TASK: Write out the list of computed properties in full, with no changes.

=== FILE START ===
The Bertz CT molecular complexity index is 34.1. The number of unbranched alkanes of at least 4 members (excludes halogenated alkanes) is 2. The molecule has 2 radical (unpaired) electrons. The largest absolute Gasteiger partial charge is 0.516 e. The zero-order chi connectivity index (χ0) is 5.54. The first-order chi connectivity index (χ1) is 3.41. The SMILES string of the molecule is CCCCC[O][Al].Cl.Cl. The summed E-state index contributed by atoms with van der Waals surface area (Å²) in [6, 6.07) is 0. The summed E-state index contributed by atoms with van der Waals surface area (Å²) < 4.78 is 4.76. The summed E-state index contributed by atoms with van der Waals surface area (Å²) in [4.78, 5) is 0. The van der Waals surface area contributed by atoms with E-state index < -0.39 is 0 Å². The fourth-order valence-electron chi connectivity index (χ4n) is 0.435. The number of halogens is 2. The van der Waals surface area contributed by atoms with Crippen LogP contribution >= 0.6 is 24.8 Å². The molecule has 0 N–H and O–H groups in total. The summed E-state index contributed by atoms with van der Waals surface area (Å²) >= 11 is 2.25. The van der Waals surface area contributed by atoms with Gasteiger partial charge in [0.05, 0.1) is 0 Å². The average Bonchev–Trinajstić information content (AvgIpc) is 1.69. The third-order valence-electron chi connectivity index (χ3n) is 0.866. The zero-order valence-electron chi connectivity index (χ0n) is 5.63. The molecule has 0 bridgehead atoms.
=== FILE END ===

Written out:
The Bertz CT molecular complexity index is 34.1. The number of unbranched alkanes of at least 4 members (excludes halogenated alkanes) is 2. The molecule has 2 radical (unpaired) electrons. The largest absolute Gasteiger partial charge is 0.516 e. The zero-order chi connectivity index (χ0) is 5.54. The first-order chi connectivity index (χ1) is 3.41. The SMILES string of the molecule is CCCCC[O][Al].Cl.Cl. The summed E-state index contributed by atoms with van der Waals surface area (Å²) in [6, 6.07) is 0. The summed E-state index contributed by atoms with van der Waals surface area (Å²) < 4.78 is 4.76. The summed E-state index contributed by atoms with van der Waals surface area (Å²) in [4.78, 5) is 0. The van der Waals surface area contributed by atoms with E-state index < -0.39 is 0 Å². The fourth-order valence-electron chi connectivity index (χ4n) is 0.435. The number of halogens is 2. The van der Waals surface area contributed by atoms with Crippen LogP contribution >= 0.6 is 24.8 Å². The molecule has 0 N–H and O–H groups in total. The summed E-state index contributed by atoms with van der Waals surface area (Å²) >= 11 is 2.25. The van der Waals surface area contributed by atoms with Gasteiger partial charge in [0.05, 0.1) is 0 Å². The average Bonchev–Trinajstić information content (AvgIpc) is 1.69. The third-order valence-electron chi connectivity index (χ3n) is 0.866. The zero-order valence-electron chi connectivity index (χ0n) is 5.63. The molecule has 0 bridgehead atoms.